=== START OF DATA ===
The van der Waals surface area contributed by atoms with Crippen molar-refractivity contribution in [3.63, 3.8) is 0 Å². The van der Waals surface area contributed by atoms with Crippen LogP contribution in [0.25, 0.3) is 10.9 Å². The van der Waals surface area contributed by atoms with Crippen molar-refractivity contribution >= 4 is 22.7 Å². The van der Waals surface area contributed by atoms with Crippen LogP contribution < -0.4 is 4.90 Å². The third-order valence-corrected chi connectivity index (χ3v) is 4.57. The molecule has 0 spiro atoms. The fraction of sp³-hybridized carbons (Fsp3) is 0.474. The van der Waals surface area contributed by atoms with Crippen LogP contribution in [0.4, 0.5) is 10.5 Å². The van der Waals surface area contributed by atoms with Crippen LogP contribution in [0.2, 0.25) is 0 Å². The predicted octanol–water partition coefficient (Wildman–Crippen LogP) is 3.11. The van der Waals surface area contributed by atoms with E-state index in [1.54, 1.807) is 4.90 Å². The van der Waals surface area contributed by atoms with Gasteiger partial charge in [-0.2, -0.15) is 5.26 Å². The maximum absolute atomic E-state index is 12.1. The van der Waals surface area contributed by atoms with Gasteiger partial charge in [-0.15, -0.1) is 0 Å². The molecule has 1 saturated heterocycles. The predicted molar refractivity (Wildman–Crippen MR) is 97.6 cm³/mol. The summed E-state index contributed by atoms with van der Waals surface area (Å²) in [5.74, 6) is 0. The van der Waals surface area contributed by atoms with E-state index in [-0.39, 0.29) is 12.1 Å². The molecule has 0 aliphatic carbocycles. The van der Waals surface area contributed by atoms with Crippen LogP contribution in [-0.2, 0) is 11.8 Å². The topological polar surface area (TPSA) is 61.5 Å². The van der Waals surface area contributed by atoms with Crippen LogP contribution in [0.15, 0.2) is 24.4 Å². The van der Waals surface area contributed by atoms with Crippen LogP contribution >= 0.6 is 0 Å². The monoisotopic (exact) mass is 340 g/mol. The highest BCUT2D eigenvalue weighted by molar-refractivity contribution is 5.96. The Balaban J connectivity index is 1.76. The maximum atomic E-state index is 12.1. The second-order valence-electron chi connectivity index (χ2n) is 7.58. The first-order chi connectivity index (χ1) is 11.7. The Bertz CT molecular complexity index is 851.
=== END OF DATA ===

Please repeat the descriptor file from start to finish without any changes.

The van der Waals surface area contributed by atoms with Crippen molar-refractivity contribution in [3.63, 3.8) is 0 Å². The van der Waals surface area contributed by atoms with Crippen LogP contribution in [0.25, 0.3) is 10.9 Å². The van der Waals surface area contributed by atoms with Crippen molar-refractivity contribution >= 4 is 22.7 Å². The van der Waals surface area contributed by atoms with Crippen LogP contribution < -0.4 is 4.90 Å². The third-order valence-corrected chi connectivity index (χ3v) is 4.57. The molecule has 0 spiro atoms. The fraction of sp³-hybridized carbons (Fsp3) is 0.474. The van der Waals surface area contributed by atoms with Crippen LogP contribution in [0.4, 0.5) is 10.5 Å². The van der Waals surface area contributed by atoms with Crippen LogP contribution in [0.2, 0.25) is 0 Å². The predicted octanol–water partition coefficient (Wildman–Crippen LogP) is 3.11. The van der Waals surface area contributed by atoms with E-state index in [1.54, 1.807) is 4.90 Å². The van der Waals surface area contributed by atoms with Gasteiger partial charge in [-0.2, -0.15) is 5.26 Å². The maximum absolute atomic E-state index is 12.1. The van der Waals surface area contributed by atoms with Gasteiger partial charge in [-0.15, -0.1) is 0 Å². The molecule has 1 saturated heterocycles. The predicted molar refractivity (Wildman–Crippen MR) is 97.6 cm³/mol. The summed E-state index contributed by atoms with van der Waals surface area (Å²) in [5.74, 6) is 0. The van der Waals surface area contributed by atoms with E-state index in [-0.39, 0.29) is 12.1 Å². The molecule has 0 aliphatic carbocycles. The van der Waals surface area contributed by atoms with Crippen LogP contribution in [-0.2, 0) is 11.8 Å². The topological polar surface area (TPSA) is 61.5 Å². The van der Waals surface area contributed by atoms with Crippen LogP contribution in [0.15, 0.2) is 24.4 Å². The van der Waals surface area contributed by atoms with Crippen LogP contribution >= 0.6 is 0 Å². The monoisotopic (exact) mass is 340 g/mol. The highest BCUT2D eigenvalue weighted by molar-refractivity contribution is 5.96. The Balaban J connectivity index is 1.76. The maximum atomic E-state index is 12.1. The second-order valence-electron chi connectivity index (χ2n) is 7.58. The first-order chi connectivity index (χ1) is 11.7. The Bertz CT molecular complexity index is 851.